English composer. Younger brother of Henry Lawes, son of Thomas Lawes ("The Elder"). Baptized at Salisbury Cathedral on May 1, 1602, he probably sang there as a child chorister in the second decade of the 17th century also; his father, Thomas Lawes, was lay vicar of the cathedral. Lawes studied with Coperario from about 1619 at the request and expense of Edward Seymour, Earl of Hertford. In 1633, he wrote music for Ben Jonson's The King's Entertainment at Welbeck,performed for the Earl of Newcastle on May 21 that year; he probably also assisted his brother, Henry, in the masques Arcades(1632?) and Comus(1634) by John Milton. Also in 1633 he was selected joint composer with Simon Ives for the Triumph of Peace,James Shirley's masque for the Inns of Court, which was performed on February 9 and 13, 1634. Probably in 1634, but certainly by 1636, he was song-writer to the royal acting companies The King's Men and Queen Henrietta's Men.
According to a 19th century source Lawes was taken into the Private Musick of Prince Charles (another pupil of Coperario) as early as 1625, continuing in his service after he became king. Certainly on March 25, 1635, Lawes became a musician-in-ordinary to King Charles I, taking the post formerly occupied by the late lutenist, John Laurence, at the annual salary of forty pounds.
In 1636 Lawes collaborated with his brother Henry in William Davenant's masque The Triumphs of the Prince d'Amourperformed at the Middle Temple on February 23 and 24, 1636, and on William Cartwright's play The Royal Slaveat Oxford during the royal visit on August 30, 1636. In 1637-8 he wrote music for the William Davenant's court masque Britannia Triumphans, performed on January 7, 1638.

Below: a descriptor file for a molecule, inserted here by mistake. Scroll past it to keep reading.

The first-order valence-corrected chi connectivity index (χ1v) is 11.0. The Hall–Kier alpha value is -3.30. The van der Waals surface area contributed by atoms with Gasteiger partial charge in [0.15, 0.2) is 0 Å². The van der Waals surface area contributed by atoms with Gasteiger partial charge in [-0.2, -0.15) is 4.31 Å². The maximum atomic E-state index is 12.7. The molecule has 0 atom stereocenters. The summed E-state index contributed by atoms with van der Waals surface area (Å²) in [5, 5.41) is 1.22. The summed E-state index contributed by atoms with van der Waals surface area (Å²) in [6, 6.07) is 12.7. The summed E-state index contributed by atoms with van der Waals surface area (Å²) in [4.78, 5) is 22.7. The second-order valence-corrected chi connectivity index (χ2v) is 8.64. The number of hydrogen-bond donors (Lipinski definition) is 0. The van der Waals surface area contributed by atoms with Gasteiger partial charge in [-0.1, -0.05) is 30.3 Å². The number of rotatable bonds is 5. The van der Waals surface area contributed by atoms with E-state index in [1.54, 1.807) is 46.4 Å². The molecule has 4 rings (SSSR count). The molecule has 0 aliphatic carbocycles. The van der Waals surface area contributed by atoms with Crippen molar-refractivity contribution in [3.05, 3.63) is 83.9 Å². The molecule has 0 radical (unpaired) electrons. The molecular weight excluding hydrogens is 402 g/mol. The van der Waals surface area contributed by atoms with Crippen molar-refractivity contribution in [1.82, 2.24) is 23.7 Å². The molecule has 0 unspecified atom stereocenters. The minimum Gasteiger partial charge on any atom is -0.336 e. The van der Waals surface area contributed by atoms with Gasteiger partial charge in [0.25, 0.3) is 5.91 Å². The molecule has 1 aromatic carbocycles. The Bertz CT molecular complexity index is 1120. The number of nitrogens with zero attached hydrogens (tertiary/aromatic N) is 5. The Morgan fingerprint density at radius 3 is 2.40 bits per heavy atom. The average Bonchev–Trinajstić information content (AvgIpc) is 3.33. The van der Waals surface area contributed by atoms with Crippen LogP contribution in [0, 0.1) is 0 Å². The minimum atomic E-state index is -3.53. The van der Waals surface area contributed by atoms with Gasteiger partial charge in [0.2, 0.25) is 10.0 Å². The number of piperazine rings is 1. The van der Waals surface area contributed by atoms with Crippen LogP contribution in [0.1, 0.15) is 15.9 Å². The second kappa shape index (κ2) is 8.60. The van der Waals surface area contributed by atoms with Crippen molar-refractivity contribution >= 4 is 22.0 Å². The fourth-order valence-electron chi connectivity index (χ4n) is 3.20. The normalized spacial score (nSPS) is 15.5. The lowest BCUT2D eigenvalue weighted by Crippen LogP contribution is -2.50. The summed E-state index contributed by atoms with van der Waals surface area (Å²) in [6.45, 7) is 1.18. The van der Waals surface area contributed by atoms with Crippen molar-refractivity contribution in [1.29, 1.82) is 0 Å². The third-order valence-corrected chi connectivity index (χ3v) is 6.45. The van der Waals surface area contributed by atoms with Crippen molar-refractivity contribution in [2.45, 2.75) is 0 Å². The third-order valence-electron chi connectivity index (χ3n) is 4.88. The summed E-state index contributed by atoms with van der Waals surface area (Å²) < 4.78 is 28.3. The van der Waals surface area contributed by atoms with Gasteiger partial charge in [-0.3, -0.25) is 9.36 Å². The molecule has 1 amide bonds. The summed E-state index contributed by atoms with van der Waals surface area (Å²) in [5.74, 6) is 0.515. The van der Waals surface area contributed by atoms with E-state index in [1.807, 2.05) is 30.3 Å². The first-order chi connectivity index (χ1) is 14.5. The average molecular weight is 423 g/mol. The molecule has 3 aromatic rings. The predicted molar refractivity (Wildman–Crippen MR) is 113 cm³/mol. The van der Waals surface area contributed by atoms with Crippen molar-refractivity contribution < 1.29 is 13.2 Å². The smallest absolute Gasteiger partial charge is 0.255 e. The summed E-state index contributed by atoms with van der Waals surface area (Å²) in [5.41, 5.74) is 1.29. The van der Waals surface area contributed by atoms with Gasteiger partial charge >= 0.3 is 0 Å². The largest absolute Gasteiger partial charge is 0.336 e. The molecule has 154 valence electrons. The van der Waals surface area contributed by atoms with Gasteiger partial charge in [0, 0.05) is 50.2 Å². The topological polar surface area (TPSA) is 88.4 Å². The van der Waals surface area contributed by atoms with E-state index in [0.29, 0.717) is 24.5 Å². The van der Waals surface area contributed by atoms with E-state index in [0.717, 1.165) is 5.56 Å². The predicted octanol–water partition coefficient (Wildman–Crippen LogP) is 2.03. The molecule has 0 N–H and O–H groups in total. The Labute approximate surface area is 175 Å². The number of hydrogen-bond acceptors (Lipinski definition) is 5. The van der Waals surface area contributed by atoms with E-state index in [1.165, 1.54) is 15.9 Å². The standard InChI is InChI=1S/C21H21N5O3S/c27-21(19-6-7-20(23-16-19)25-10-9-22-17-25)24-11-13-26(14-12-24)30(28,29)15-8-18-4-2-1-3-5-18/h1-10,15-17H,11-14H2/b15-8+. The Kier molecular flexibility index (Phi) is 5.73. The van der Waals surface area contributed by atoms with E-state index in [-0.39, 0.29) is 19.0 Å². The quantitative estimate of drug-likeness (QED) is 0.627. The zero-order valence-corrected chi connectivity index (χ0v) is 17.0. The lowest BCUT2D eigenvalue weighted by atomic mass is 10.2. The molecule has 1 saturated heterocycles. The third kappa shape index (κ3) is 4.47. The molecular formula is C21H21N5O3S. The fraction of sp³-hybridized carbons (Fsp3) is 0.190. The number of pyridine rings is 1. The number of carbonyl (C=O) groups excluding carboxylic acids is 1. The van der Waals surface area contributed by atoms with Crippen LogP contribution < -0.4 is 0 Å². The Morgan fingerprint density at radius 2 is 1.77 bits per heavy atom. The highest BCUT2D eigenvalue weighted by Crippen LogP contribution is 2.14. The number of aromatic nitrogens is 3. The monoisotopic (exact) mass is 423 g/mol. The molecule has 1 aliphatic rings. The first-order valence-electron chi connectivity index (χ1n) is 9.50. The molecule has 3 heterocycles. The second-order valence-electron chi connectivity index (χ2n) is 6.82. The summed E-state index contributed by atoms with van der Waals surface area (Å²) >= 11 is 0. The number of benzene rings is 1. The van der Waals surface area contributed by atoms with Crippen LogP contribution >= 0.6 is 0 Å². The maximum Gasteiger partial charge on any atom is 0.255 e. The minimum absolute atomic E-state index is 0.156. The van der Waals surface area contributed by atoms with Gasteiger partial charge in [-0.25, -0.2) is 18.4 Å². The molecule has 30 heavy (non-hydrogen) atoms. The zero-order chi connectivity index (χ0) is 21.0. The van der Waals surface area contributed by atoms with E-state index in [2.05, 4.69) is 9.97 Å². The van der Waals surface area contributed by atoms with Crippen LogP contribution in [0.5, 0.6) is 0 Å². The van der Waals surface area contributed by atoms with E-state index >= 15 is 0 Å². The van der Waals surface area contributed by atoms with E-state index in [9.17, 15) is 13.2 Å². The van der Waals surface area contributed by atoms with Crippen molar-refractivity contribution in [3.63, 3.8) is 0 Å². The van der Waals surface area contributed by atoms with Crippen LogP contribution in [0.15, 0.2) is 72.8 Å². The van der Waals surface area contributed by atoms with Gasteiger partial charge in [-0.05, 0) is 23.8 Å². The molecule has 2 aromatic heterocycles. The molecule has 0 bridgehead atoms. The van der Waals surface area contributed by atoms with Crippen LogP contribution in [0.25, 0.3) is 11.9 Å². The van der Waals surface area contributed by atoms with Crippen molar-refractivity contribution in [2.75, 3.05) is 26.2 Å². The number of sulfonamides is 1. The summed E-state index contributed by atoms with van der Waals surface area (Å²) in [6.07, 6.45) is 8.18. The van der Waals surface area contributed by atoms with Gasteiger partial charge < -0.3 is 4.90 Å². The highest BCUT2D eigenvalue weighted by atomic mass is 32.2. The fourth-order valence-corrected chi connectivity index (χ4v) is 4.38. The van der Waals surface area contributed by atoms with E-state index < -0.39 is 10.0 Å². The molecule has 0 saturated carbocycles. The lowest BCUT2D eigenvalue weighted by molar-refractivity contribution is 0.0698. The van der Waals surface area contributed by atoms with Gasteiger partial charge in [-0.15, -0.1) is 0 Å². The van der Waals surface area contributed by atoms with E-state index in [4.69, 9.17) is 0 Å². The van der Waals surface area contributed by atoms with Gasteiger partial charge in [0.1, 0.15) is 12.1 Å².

Lawes enjoyed great favor and friendship with Charles, and when the king moved the court to Oxford, William followed and was made a commissary in the king's personal life guards. He was shot and killed at Chester in 1645 while riding with the king whose troops were attempting to free a garrison there. He was remembered by the king as the 'Father of Musick' and his portrait as a cavalier hangs in the Faculty of Music at Oxford. His work consists of instrumental, vocal and stage works, as well as church music (for three voices) and he was the most important English composer of stage music prior to Henry Purcell; he also composed chamber music, keyboard works, and suites for viol consorts. None of his works were published in his lifetime, but his influence on other composers of his day as well as those who followed was considerable. The rise of Purcell ultimately overshadowed Lawes' work, but he still maintains an important position in the history of mid 17th century English music.
William Lawes has more in common with Nicholas Lanier and John Wilson than with his younger brother. Although we know little enough about any of them, one can detect something of Lanier's well-bred air and Wilson's geniality both in his character as a man and in his songs. It is not surprising that he should succeed Lanier as composer of the court masques, and Wilson as song-writer for the King's Men at the Blackfriars Theatre. He seems to have been a more glamorous personality than his brother; his urbanity won him wide affection during his life and universal sorrow at his death from the untimely stray bullet at Chester. On the whole, his instrumental music surpasses his songs in quality, although this does not apply to his vocal music for the court masques, wher his anti-lyrical make-up becomes a strength instead of the weakness that is in relation to his play-songs.
Works: Dance Suites ca. 1633, revised and performed 1642-46 as the Royal Consort; Suites for Violin ca. 1635; Suites for Bass Viols ca. 1635; Suites for Harp ensemble ca. 1635; Concert Suites (or Setts) from ca. 1635 through 1642. Posthumous: A Musicall Banquet, set forth in three choice Varieties of Musick (1651); Musica Harmonia: or, Choice Almans, Corants, and Sarabands, for the Treble & Basse, ... (1651); Musick and Merth, ... (1651)